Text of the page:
Like many states across the West, Nevada has seen residential and commercial development reach into wild lands. As it has elsewhere, that development has had a direct impact on numerous wildlife species and their habitats. Ironically, while some species suffer from the impacts of urban development, the wily coyote thrives.

From their original haunts, which extended from parts of north-central Mexico to southwestern Canada, coyotes have extended their range to nearly all of North America. Their range even includes urban centers like Los Angeles, Phoenix and Las Vegas.

Wildlife officials at the Nevada Department of Wildlife (NDOW) are educating the public about ways to assist homeowners in reducing and limiting impacts from these animals.

“The amazing thing about coyotes is their ability to adapt and adjust to changes in their natural environment and to the challenges of living in an urban environment. They can sometimes be seen roaming areas on the outskirts of cities and towns and even venturing into urban areas,” said Kevin Lansford, predator biologist for NDOW.

Popular drawing cards for Nevada homebuyers are golf courses, lush water-based landscape design and life on the edge of natural surroundings. What homebuyers often fail to realize is that these qualities are just as attractive to a variety of wildlife, coyotes and other predators that are already living in the areas bordering new developments.

“Oftentimes people buy homes on the desert’s edge so they can have a more natural experience, but they want to pick and choose what critters come to visit. It just doesn’t work that way,” said Lansford. “Golf courses, landscaping with water features, and washes or other avenues that provide animals with direct access to and from open desert areas attract prey species such as squirrels, rabbits and birds. These species then become an attractant for coyotes and other predators looking for a meal.”

Though coyotes have been known to hunt and eat domestic pets, simply seeing one is not necessarily cause for alarm, nor is it necessary to call NDOW. However, a call may be warranted any time a coyote is showing threatening behavior towards people, especially children. The key to preventing possible conflicts with coyotes or other wildlife, according to NDOW, is to reduce or eliminate those attractants such as pet food, garbage or areas where small game will hide.

Under no circumstance should you feed a coyote or any other wild animal.

How to Avoid Problems

With just a few common sense precautions, coyote/human negative encounters can be greatly reduced or eliminated.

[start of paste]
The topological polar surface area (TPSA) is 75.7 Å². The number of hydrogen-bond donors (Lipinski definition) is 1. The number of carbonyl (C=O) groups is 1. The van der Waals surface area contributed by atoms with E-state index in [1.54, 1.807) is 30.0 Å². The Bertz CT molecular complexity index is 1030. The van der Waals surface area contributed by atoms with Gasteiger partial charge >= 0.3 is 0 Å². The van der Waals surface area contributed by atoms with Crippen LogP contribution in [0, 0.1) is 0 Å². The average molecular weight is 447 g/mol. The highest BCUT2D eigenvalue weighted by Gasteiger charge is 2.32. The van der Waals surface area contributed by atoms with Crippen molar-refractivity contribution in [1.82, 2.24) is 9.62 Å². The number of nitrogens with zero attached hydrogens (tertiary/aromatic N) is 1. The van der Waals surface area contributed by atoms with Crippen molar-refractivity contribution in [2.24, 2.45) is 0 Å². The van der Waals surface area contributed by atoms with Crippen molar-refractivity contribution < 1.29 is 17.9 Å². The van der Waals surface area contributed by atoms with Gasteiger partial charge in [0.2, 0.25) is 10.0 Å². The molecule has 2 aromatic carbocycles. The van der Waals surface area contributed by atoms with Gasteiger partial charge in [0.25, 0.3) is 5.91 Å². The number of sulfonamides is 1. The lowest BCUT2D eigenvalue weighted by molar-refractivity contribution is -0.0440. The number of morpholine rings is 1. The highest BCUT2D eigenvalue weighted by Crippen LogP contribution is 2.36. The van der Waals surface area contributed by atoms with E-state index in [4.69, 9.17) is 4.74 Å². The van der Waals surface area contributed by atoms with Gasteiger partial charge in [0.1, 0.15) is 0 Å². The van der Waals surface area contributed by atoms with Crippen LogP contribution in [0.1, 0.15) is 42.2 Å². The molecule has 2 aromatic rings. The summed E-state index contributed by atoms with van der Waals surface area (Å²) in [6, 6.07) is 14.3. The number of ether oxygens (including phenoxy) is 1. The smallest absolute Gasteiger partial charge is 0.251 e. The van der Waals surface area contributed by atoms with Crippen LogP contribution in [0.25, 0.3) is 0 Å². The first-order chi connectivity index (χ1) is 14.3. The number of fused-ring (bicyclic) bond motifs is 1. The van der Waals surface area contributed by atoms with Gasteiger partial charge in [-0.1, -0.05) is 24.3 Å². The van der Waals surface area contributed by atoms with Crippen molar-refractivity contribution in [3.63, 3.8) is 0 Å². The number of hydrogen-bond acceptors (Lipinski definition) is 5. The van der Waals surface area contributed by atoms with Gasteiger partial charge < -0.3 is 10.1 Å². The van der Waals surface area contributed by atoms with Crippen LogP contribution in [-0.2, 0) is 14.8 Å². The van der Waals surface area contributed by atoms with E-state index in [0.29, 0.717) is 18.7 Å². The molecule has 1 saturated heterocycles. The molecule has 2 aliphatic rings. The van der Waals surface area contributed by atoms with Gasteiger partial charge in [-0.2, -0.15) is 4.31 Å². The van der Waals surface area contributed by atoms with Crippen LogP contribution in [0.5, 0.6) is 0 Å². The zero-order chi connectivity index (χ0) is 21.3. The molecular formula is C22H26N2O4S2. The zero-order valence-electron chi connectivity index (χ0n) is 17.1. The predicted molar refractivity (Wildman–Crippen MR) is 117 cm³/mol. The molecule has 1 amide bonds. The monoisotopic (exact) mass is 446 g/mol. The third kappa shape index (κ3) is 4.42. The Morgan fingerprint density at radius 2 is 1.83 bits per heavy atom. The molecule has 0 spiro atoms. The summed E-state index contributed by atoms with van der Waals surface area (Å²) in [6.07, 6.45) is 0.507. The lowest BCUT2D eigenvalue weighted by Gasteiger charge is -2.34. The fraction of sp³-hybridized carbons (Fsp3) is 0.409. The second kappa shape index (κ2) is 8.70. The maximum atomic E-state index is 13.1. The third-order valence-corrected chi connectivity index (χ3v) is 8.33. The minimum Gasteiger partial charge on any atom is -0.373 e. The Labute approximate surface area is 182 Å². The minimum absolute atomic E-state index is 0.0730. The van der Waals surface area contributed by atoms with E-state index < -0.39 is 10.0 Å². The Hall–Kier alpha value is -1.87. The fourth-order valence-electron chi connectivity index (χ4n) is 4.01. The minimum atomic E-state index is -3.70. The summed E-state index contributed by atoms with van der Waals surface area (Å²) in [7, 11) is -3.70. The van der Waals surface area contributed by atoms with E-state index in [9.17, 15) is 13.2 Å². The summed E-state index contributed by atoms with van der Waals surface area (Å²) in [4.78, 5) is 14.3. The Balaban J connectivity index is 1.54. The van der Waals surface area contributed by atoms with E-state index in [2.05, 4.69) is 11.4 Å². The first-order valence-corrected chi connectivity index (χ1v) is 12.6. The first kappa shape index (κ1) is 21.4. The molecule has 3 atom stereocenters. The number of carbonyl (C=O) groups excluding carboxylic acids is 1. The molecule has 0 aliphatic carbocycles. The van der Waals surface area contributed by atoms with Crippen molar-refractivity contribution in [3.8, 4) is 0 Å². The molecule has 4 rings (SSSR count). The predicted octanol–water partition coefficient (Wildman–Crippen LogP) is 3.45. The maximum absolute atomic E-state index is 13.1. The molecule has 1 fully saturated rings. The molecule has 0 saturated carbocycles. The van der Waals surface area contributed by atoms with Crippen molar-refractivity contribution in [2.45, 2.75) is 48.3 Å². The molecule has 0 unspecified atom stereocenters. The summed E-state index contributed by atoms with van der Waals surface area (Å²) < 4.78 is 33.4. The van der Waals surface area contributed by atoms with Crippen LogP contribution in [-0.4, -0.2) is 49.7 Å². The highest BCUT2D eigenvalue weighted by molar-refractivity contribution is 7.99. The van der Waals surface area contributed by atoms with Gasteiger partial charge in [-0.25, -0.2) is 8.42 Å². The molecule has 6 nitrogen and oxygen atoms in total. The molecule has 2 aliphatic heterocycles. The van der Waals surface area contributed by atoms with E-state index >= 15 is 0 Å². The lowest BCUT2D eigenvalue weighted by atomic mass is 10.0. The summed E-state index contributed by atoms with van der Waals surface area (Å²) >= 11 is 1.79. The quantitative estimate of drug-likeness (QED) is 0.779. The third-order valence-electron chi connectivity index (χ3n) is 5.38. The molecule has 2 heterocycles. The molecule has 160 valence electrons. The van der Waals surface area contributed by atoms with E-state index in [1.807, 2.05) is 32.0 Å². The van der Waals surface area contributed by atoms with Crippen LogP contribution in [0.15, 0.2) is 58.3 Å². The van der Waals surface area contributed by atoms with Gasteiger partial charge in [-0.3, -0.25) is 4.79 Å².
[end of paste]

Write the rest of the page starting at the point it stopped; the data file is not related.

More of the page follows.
1. First, do not feed coyotes or any other wild animal. Providing food makes them dependent and they can lose their natural fear of humans. People who provide them with food run the risk of being bitten and increase the chance of their neighbors having a coyote issue. It is also positive reinforcement where the animal is rewarded for being in close contact with humans.
  2. Do not corner the animal, such as in a garage. Give it plenty of opportunity to escape. Do not let your pets harass them; they are very capable fighters. If a fight between your pet and a coyote starts, do not use your own hands or feet to separate them. Try to use a weapon such as a walking stick to break up the fight. Many reported bites are just as apt to be from the dog itself as the coyote. If you are ever bitten by a coyote, immediately report the incident to local health officials. If the offending animal cannot be captured and tested for disease, seek professional medical advice.
  3. Keep pet food out of the coyote’s reach and secure garbage cans. Coyotes are opportunistic and will make a meal of pet food or table scraps that are left in unsecured containers. If a dog or cat is fed outside, bring uneaten food inside as soon as the pet has finished eating. Place trash in a secure container so that it is unavailable to coyotes.
    Abide by leash laws and avoid letting dogs and cats roam freely. Coyotes kill and eat small dogs and house cats.
  4. Work with your neighbors to make your neighborhood undesirable to coyotes. If coyotes are frequenting your neighborhood, you can be certain that they are being fed or are finding food. Work with your neighbors to eliminate food sources that are bringing the animals into the neighborhood.
  5. Be supporting of animal control and wildlife agencies that are working to manage coyotes and other wildlife and domestic animals.
  6. House small livestock in pens or coops.
  7. Frightening devices such as motion sensitive bright lights and noise makers have limited effectiveness.
  8. Exclusions, other than chain link fencing buried a foot underground and at least 5 feet above ground, are difficult and expensive due to the coyote’s abilities to jump and dig.
    Problem individuals can be trapped for removal by government agencies or private pest control companies if an animal has been killed or damage has occured.
  9. Modify habitat to reduce and eliminate hiding areas for prey. Habitat modifications are the best method of reducing or eliminating the prey base and their food sources. Remove brush to help eliminate hiding places for both predator and prey. Junk piles or wood and slash piles are excellent cover for not only the predators but sometimes the prey they seek such as rabbits, rodents and squirrels.

For more questions download the Coyotes in Nevada pdf below.

Coyotes in Nevada